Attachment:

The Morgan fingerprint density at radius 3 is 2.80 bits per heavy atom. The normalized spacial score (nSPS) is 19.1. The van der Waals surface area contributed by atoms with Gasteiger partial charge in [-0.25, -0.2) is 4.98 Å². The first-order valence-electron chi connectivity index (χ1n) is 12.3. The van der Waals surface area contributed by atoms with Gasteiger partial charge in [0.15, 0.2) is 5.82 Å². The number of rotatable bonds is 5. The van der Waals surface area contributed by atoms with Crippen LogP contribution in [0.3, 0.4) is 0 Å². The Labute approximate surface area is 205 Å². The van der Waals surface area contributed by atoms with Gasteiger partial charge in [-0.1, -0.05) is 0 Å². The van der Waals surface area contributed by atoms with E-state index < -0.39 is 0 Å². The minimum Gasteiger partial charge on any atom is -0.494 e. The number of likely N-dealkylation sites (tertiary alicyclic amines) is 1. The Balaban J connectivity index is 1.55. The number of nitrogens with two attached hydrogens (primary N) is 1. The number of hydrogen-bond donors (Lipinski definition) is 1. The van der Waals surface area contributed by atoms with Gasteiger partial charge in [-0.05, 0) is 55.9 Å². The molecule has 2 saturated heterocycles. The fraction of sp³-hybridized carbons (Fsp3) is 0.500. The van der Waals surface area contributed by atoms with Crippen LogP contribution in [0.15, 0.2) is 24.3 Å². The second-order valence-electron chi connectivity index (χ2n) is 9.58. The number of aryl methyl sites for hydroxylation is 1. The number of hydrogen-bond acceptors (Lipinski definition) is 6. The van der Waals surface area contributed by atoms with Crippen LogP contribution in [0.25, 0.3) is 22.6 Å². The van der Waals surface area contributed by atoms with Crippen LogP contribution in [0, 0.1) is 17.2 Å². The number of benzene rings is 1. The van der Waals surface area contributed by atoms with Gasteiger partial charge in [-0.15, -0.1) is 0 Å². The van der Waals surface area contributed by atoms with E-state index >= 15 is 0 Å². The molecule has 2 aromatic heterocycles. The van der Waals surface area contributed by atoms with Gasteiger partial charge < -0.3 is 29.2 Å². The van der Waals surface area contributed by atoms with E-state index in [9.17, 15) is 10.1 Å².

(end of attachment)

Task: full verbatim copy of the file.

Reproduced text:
The Morgan fingerprint density at radius 3 is 2.80 bits per heavy atom. The normalized spacial score (nSPS) is 19.1. The van der Waals surface area contributed by atoms with Gasteiger partial charge in [-0.25, -0.2) is 4.98 Å². The first-order valence-electron chi connectivity index (χ1n) is 12.3. The van der Waals surface area contributed by atoms with Gasteiger partial charge in [0.15, 0.2) is 5.82 Å². The number of rotatable bonds is 5. The van der Waals surface area contributed by atoms with Crippen LogP contribution in [0.3, 0.4) is 0 Å². The Labute approximate surface area is 205 Å². The van der Waals surface area contributed by atoms with Gasteiger partial charge in [-0.1, -0.05) is 0 Å². The van der Waals surface area contributed by atoms with E-state index < -0.39 is 0 Å². The minimum Gasteiger partial charge on any atom is -0.494 e. The number of likely N-dealkylation sites (tertiary alicyclic amines) is 1. The Balaban J connectivity index is 1.55. The number of nitrogens with two attached hydrogens (primary N) is 1. The number of hydrogen-bond donors (Lipinski definition) is 1. The van der Waals surface area contributed by atoms with Gasteiger partial charge in [-0.05, 0) is 55.9 Å². The molecule has 2 saturated heterocycles. The fraction of sp³-hybridized carbons (Fsp3) is 0.500. The van der Waals surface area contributed by atoms with Crippen LogP contribution in [0.15, 0.2) is 24.3 Å². The second-order valence-electron chi connectivity index (χ2n) is 9.58. The number of aryl methyl sites for hydroxylation is 1. The number of hydrogen-bond acceptors (Lipinski definition) is 6. The van der Waals surface area contributed by atoms with Crippen LogP contribution in [0.25, 0.3) is 22.6 Å². The van der Waals surface area contributed by atoms with Crippen LogP contribution in [0, 0.1) is 17.2 Å². The number of benzene rings is 1. The van der Waals surface area contributed by atoms with Gasteiger partial charge in [-0.15, -0.1) is 0 Å². The van der Waals surface area contributed by atoms with E-state index >= 15 is 0 Å². The molecule has 2 aromatic heterocycles. The van der Waals surface area contributed by atoms with Gasteiger partial charge < -0.3 is 29.2 Å². The van der Waals surface area contributed by atoms with E-state index in [9.17, 15) is 10.1 Å².